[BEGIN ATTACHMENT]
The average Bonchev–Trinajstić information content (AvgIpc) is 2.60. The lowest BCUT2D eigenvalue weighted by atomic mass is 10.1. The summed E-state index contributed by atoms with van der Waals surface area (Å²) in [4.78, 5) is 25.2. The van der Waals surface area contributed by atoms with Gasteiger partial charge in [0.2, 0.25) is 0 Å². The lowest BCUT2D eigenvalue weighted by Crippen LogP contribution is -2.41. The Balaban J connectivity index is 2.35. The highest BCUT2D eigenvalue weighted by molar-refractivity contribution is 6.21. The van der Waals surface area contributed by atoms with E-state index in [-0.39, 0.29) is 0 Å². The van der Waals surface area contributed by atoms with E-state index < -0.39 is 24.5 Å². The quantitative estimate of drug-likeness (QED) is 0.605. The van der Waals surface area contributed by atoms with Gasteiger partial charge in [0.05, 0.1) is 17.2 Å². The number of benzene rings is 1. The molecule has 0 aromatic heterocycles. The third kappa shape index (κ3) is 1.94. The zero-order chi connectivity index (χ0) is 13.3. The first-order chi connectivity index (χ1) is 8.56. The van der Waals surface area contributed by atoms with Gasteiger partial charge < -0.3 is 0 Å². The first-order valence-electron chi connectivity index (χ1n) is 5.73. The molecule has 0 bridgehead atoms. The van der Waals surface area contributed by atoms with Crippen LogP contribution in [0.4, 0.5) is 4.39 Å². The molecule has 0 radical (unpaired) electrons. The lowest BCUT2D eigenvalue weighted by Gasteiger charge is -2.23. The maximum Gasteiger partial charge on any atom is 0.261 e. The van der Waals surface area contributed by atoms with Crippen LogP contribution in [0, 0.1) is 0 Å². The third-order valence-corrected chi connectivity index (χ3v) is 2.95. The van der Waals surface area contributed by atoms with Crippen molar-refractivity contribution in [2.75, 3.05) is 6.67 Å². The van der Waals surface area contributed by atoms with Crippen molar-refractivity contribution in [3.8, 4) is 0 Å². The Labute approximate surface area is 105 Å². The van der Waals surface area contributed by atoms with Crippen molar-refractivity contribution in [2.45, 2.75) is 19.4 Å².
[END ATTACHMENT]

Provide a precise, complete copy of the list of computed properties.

The average Bonchev–Trinajstić information content (AvgIpc) is 2.60. The lowest BCUT2D eigenvalue weighted by atomic mass is 10.1. The summed E-state index contributed by atoms with van der Waals surface area (Å²) in [4.78, 5) is 25.2. The van der Waals surface area contributed by atoms with Gasteiger partial charge in [0.2, 0.25) is 0 Å². The lowest BCUT2D eigenvalue weighted by Crippen LogP contribution is -2.41. The Balaban J connectivity index is 2.35. The highest BCUT2D eigenvalue weighted by molar-refractivity contribution is 6.21. The van der Waals surface area contributed by atoms with E-state index in [-0.39, 0.29) is 0 Å². The van der Waals surface area contributed by atoms with E-state index < -0.39 is 24.5 Å². The quantitative estimate of drug-likeness (QED) is 0.605. The van der Waals surface area contributed by atoms with Gasteiger partial charge in [0.05, 0.1) is 17.2 Å². The number of benzene rings is 1. The molecule has 0 aromatic heterocycles. The third kappa shape index (κ3) is 1.94. The zero-order chi connectivity index (χ0) is 13.3. The first-order chi connectivity index (χ1) is 8.56. The van der Waals surface area contributed by atoms with Gasteiger partial charge < -0.3 is 0 Å². The first-order valence-electron chi connectivity index (χ1n) is 5.73. The molecule has 0 bridgehead atoms. The van der Waals surface area contributed by atoms with Crippen LogP contribution in [0.4, 0.5) is 4.39 Å². The molecule has 0 radical (unpaired) electrons. The lowest BCUT2D eigenvalue weighted by Gasteiger charge is -2.23. The maximum Gasteiger partial charge on any atom is 0.261 e. The van der Waals surface area contributed by atoms with Crippen LogP contribution in [0, 0.1) is 0 Å². The third-order valence-corrected chi connectivity index (χ3v) is 2.95. The van der Waals surface area contributed by atoms with Crippen molar-refractivity contribution in [2.75, 3.05) is 6.67 Å². The van der Waals surface area contributed by atoms with Crippen molar-refractivity contribution in [3.8, 4) is 0 Å². The Labute approximate surface area is 105 Å². The van der Waals surface area contributed by atoms with Crippen molar-refractivity contribution in [2.45, 2.75) is 19.4 Å².